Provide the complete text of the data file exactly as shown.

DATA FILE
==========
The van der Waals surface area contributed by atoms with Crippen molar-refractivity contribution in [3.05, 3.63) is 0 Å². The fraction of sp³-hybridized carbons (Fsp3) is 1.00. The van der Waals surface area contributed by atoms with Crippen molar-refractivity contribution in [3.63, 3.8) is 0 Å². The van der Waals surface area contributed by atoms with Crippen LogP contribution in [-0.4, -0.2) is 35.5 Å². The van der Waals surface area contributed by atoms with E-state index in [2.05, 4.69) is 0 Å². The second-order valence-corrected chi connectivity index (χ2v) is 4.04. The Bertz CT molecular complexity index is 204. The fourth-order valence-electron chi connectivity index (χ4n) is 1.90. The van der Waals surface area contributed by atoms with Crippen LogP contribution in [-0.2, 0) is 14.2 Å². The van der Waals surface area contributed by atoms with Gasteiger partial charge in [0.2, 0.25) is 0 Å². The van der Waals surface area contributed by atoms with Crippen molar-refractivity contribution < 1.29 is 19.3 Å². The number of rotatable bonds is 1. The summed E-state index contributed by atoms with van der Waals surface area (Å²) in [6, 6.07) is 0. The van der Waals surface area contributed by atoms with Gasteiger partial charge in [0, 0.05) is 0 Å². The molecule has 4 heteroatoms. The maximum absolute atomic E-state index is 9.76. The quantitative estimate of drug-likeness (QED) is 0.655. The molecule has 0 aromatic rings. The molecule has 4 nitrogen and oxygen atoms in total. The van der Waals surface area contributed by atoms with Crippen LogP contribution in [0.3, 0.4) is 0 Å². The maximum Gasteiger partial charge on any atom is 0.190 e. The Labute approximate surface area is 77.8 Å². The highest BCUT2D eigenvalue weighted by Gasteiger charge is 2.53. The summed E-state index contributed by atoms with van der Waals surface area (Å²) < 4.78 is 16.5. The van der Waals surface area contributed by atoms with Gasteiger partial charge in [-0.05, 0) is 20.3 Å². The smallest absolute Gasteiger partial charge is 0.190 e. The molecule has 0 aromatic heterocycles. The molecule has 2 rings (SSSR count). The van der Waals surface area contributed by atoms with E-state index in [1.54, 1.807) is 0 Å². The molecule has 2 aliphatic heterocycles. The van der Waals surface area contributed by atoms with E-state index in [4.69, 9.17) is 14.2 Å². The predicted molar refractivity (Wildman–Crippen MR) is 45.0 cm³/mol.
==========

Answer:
The van der Waals surface area contributed by atoms with Crippen molar-refractivity contribution in [3.05, 3.63) is 0 Å². The fraction of sp³-hybridized carbons (Fsp3) is 1.00. The van der Waals surface area contributed by atoms with Crippen molar-refractivity contribution in [3.63, 3.8) is 0 Å². The van der Waals surface area contributed by atoms with Crippen LogP contribution in [-0.4, -0.2) is 35.5 Å². The van der Waals surface area contributed by atoms with E-state index in [2.05, 4.69) is 0 Å². The second-order valence-corrected chi connectivity index (χ2v) is 4.04. The Bertz CT molecular complexity index is 204. The fourth-order valence-electron chi connectivity index (χ4n) is 1.90. The van der Waals surface area contributed by atoms with Crippen LogP contribution in [-0.2, 0) is 14.2 Å². The van der Waals surface area contributed by atoms with Gasteiger partial charge in [0.2, 0.25) is 0 Å². The van der Waals surface area contributed by atoms with Crippen molar-refractivity contribution < 1.29 is 19.3 Å². The number of rotatable bonds is 1. The summed E-state index contributed by atoms with van der Waals surface area (Å²) in [6, 6.07) is 0. The van der Waals surface area contributed by atoms with Gasteiger partial charge in [0, 0.05) is 0 Å². The molecule has 4 heteroatoms. The maximum absolute atomic E-state index is 9.76. The quantitative estimate of drug-likeness (QED) is 0.655. The molecule has 0 aromatic rings. The molecule has 4 nitrogen and oxygen atoms in total. The van der Waals surface area contributed by atoms with Crippen LogP contribution in [0.3, 0.4) is 0 Å². The maximum Gasteiger partial charge on any atom is 0.190 e. The Labute approximate surface area is 77.8 Å². The highest BCUT2D eigenvalue weighted by Gasteiger charge is 2.53. The summed E-state index contributed by atoms with van der Waals surface area (Å²) < 4.78 is 16.5. The van der Waals surface area contributed by atoms with Gasteiger partial charge in [-0.05, 0) is 20.3 Å². The smallest absolute Gasteiger partial charge is 0.190 e. The molecule has 0 aromatic heterocycles. The molecule has 2 rings (SSSR count). The van der Waals surface area contributed by atoms with E-state index in [1.54, 1.807) is 0 Å². The molecule has 2 aliphatic heterocycles. The van der Waals surface area contributed by atoms with E-state index in [4.69, 9.17) is 14.2 Å². The predicted molar refractivity (Wildman–Crippen MR) is 45.0 cm³/mol.